Earlier this month, the High Court heard the case of a family who brought a judicial review against the government, claiming that the Coronavirus Act downgrading of legal duties for EHCPs were unlawful.
The family complained that, among other issues, the reasoning was flawed, there had been a failure to consult, and children's welfare was not considered. The state offered little real defence in the face of strong legal argument from barrister Steve Broach. The government's lawyers even went so far as to say that as EHCPs were now back in force, the matter was pointless to pursue. This is like saying, I stole your car, but you got it back in the end, so I have no case to answer.
Nevertheless, the judge still managed to find for the government, dismissing the case. Surprise surprise. The family are appealing, so this is just round one.
To help decipher what happened, pupil barrister in education, community care and public law at Doughty Street Chambers, Donnchadh Greene, has written this article for us.
Explaining the outcome of the legal challenge against the downgrading of EHCP duties by Donnchadh Greene, Doughty Street Chambers
On 30 April 2020, the Secretary of State for Education announced that the duty to secure or arrange the provision set out in an education and health care plan (EHC plan) under s.42 Children and Families Act 2014 would temporarily be downgraded to a duty to use “reasonable endeavours”. This was done by issuing three notices under the Coronavirus Act 2020, the last of which expired on 31 July 2020.
SEND Regulations governing the timescales for completing EHCP assessments, plans and tribunal orders were relaxed at the same time. These changes are still in force, until 25 September 2020.
This watering down of duties and timeframes worried many families who had fought hard to secure special education provision to meet their child or young person’s needs. Even more so for those who were in the middle of seeking to obtain a plan that met those needs: the relaxing of timeframes meant further delays for a system riddled with them.
Two children with special educational needs and EHC plans challenged these legal changes by way of judicial review in R (Shaw and another) v Secretary of State for Education.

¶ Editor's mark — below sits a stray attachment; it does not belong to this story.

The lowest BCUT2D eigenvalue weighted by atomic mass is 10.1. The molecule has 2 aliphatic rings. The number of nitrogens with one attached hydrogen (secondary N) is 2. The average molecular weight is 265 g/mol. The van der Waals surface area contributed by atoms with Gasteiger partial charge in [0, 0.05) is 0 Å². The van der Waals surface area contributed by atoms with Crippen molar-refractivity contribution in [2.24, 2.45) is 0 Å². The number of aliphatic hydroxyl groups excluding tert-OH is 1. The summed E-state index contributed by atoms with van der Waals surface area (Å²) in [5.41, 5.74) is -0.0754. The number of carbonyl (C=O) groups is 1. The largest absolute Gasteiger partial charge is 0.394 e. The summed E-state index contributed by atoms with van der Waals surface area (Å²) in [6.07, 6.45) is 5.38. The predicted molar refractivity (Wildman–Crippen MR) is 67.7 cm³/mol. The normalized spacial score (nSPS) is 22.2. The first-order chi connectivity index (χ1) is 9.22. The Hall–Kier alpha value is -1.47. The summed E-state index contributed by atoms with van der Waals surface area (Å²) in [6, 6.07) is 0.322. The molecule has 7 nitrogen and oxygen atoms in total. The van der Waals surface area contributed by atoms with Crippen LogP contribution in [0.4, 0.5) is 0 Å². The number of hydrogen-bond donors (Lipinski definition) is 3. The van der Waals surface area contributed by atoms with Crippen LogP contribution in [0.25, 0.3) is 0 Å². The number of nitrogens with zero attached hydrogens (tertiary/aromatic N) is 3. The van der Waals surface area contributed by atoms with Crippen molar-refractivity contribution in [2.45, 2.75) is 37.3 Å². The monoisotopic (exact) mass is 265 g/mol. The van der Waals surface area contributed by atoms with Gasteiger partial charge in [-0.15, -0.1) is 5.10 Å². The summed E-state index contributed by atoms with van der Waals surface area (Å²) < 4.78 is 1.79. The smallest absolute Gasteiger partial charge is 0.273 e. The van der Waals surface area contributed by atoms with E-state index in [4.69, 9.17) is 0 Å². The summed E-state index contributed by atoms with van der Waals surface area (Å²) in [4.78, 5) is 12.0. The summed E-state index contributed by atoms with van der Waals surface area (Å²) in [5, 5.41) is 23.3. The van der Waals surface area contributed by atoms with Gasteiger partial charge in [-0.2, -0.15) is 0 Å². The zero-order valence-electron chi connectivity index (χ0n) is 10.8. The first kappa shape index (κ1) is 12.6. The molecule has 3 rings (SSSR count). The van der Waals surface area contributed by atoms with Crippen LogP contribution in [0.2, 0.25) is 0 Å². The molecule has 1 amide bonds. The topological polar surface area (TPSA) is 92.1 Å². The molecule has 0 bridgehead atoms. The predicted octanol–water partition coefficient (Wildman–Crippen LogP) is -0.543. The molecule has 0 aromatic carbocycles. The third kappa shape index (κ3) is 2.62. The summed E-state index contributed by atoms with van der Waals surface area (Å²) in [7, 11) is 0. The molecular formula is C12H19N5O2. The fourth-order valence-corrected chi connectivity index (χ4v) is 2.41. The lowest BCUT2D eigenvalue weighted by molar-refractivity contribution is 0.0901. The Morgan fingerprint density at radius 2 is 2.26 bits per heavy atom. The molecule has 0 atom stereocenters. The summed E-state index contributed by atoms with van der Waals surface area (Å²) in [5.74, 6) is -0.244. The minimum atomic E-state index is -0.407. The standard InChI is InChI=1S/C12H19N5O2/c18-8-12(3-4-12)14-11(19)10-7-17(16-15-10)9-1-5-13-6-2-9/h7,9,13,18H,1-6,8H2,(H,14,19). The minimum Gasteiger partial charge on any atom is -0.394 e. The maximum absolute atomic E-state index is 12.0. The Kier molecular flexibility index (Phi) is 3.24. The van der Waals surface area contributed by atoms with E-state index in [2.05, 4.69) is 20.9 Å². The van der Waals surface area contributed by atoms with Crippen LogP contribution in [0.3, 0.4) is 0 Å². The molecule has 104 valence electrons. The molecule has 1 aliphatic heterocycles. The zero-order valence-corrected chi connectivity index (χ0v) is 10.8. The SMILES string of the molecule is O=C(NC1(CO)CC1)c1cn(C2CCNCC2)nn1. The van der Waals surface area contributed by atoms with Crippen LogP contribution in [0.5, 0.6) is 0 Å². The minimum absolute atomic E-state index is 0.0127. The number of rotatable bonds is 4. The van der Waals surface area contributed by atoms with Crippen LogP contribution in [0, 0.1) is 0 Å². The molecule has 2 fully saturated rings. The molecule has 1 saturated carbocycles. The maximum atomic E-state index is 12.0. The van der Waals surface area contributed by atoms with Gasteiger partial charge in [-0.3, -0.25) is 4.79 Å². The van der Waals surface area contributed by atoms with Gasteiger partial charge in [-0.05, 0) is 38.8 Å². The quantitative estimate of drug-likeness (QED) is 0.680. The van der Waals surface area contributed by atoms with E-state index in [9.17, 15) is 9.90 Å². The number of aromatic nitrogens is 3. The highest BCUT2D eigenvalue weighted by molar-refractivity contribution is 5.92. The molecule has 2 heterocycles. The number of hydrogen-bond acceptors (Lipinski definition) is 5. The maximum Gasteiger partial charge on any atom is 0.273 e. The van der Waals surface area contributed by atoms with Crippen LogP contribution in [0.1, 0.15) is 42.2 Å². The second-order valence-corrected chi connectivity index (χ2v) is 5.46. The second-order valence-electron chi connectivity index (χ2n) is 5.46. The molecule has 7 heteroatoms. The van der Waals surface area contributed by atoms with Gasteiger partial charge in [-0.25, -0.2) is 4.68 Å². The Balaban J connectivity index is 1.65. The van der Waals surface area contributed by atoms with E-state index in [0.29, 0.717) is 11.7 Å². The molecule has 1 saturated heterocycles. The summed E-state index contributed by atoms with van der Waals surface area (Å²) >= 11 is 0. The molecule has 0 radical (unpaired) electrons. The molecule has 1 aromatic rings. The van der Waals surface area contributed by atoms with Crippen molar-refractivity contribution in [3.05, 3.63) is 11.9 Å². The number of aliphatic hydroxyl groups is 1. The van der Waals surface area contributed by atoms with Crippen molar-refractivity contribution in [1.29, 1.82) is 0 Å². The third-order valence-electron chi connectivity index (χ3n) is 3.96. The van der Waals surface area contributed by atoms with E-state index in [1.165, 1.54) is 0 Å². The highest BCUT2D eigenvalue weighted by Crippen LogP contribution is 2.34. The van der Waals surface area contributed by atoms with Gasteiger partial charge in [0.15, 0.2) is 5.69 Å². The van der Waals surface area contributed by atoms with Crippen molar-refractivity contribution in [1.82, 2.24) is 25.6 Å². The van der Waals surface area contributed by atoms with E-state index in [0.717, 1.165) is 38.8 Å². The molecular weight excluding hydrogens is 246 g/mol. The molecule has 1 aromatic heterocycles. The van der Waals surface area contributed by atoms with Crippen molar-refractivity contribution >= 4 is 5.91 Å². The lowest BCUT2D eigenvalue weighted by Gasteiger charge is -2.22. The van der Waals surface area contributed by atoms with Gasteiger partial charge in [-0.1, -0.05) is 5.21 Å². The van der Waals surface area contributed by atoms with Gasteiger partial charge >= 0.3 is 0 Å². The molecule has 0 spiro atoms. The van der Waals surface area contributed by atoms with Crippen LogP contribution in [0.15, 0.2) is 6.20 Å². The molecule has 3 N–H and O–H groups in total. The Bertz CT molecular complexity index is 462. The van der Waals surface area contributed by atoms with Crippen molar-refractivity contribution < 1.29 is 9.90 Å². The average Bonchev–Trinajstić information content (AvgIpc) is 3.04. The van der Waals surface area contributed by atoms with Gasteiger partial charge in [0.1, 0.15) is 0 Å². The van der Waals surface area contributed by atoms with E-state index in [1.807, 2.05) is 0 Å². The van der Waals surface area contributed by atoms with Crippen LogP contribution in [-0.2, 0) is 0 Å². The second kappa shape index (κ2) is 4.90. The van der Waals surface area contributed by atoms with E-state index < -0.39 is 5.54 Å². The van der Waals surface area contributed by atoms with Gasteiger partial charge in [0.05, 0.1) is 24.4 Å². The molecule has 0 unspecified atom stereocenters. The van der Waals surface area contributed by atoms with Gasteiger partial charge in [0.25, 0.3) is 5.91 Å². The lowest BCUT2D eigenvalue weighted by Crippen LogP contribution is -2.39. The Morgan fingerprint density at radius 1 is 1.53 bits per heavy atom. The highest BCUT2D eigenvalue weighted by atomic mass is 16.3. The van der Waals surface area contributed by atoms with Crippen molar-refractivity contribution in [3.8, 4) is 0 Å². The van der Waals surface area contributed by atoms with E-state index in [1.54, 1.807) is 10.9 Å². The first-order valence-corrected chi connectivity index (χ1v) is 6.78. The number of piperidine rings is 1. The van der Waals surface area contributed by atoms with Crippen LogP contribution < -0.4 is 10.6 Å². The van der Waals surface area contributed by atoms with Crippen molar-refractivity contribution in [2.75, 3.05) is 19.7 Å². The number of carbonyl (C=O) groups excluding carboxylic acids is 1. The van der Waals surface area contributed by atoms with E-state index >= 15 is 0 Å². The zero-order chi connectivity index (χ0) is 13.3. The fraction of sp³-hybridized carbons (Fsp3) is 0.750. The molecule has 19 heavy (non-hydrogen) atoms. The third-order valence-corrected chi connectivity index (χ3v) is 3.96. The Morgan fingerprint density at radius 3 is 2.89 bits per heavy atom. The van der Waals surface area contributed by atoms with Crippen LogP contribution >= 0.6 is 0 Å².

There were five grounds to their challenge:
- First, the decision of the Secretary of State for Education to make the legal changes was in breach of his duty to consult those most closely and abruptly affected by the changes prior to making any such decision;
- Second, the Secretary of State for Education failed to comply with his duty to make sufficient enquiries before making a decision, particularly considering the impact these changes had and would have on children and their families;
- Third, the decision to lay the SEND Regulations 2020 before Parliament only a day before they came into force, thereby avoiding Parliamentary scrutiny, was a decision that no reasonable Minister would have made;
- Fourth, deciding that it was appropriate and proportionate to issue the three notices under the Coronavirus Act 2020 was also a decision that no reasonable Minister would have made; and,
- Fifth, the decision was unlawful as the Secretary of State failed to have in mind the aim of promoting the wellbeing of children (s.7 Children and Young Persons Act 2008) when making the legal changes.
Disappointingly, the judge, Mr Justice Kerr, held that the claim would fail and that the decision of the Secretary of State in enacting the SEND Regulations 2020 and the notices issued under the Coronavirus Act 2020 were lawful decisions.
The High Court judge decided the case in what’s known as a “rolled-up” hearing where the judge decides whether the decision should be granted permission to be reviewed by a judge at the same time as the merits of the claim are decided. Permission is decided on whether a case is “arguable” or not.
The judge decided that the second, fourth and fifth grounds were not arguable and refused permission on those grounds, although he did provide some comments on them. He decided that the first and third grounds were arguable and granted permission.